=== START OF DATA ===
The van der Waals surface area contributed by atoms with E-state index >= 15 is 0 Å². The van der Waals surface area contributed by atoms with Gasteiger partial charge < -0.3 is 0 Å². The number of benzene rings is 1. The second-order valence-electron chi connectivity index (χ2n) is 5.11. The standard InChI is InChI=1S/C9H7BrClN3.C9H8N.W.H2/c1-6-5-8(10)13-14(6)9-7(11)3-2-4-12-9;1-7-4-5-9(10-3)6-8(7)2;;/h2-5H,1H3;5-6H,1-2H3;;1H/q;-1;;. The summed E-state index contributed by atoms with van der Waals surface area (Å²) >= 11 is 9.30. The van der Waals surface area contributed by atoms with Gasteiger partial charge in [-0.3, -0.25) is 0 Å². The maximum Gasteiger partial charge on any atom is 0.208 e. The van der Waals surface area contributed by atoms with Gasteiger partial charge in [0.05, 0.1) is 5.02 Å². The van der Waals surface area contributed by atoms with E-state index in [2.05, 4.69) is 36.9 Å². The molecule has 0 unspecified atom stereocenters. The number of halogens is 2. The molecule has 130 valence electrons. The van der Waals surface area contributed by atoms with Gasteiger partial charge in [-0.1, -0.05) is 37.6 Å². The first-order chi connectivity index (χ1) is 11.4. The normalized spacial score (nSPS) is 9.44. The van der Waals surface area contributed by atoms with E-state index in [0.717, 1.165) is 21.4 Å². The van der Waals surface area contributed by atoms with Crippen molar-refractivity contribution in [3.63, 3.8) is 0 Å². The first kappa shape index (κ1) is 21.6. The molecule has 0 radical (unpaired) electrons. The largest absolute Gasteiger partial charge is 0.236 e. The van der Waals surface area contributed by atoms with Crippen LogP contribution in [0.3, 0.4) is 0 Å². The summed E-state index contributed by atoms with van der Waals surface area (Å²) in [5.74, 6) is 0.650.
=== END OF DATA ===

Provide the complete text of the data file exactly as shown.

The van der Waals surface area contributed by atoms with E-state index >= 15 is 0 Å². The van der Waals surface area contributed by atoms with Gasteiger partial charge < -0.3 is 0 Å². The number of benzene rings is 1. The second-order valence-electron chi connectivity index (χ2n) is 5.11. The standard InChI is InChI=1S/C9H7BrClN3.C9H8N.W.H2/c1-6-5-8(10)13-14(6)9-7(11)3-2-4-12-9;1-7-4-5-9(10-3)6-8(7)2;;/h2-5H,1H3;5-6H,1-2H3;;1H/q;-1;;. The summed E-state index contributed by atoms with van der Waals surface area (Å²) >= 11 is 9.30. The van der Waals surface area contributed by atoms with Gasteiger partial charge in [-0.3, -0.25) is 0 Å². The maximum Gasteiger partial charge on any atom is 0.208 e. The van der Waals surface area contributed by atoms with Gasteiger partial charge in [0.05, 0.1) is 5.02 Å². The van der Waals surface area contributed by atoms with E-state index in [2.05, 4.69) is 36.9 Å². The molecule has 0 unspecified atom stereocenters. The number of halogens is 2. The molecule has 130 valence electrons. The van der Waals surface area contributed by atoms with Gasteiger partial charge in [-0.1, -0.05) is 37.6 Å². The first-order chi connectivity index (χ1) is 11.4. The normalized spacial score (nSPS) is 9.44. The van der Waals surface area contributed by atoms with E-state index in [0.717, 1.165) is 21.4 Å². The van der Waals surface area contributed by atoms with Crippen molar-refractivity contribution in [3.63, 3.8) is 0 Å². The first kappa shape index (κ1) is 21.6. The molecule has 0 radical (unpaired) electrons. The largest absolute Gasteiger partial charge is 0.236 e. The van der Waals surface area contributed by atoms with Crippen LogP contribution in [0.3, 0.4) is 0 Å². The summed E-state index contributed by atoms with van der Waals surface area (Å²) in [5.74, 6) is 0.650.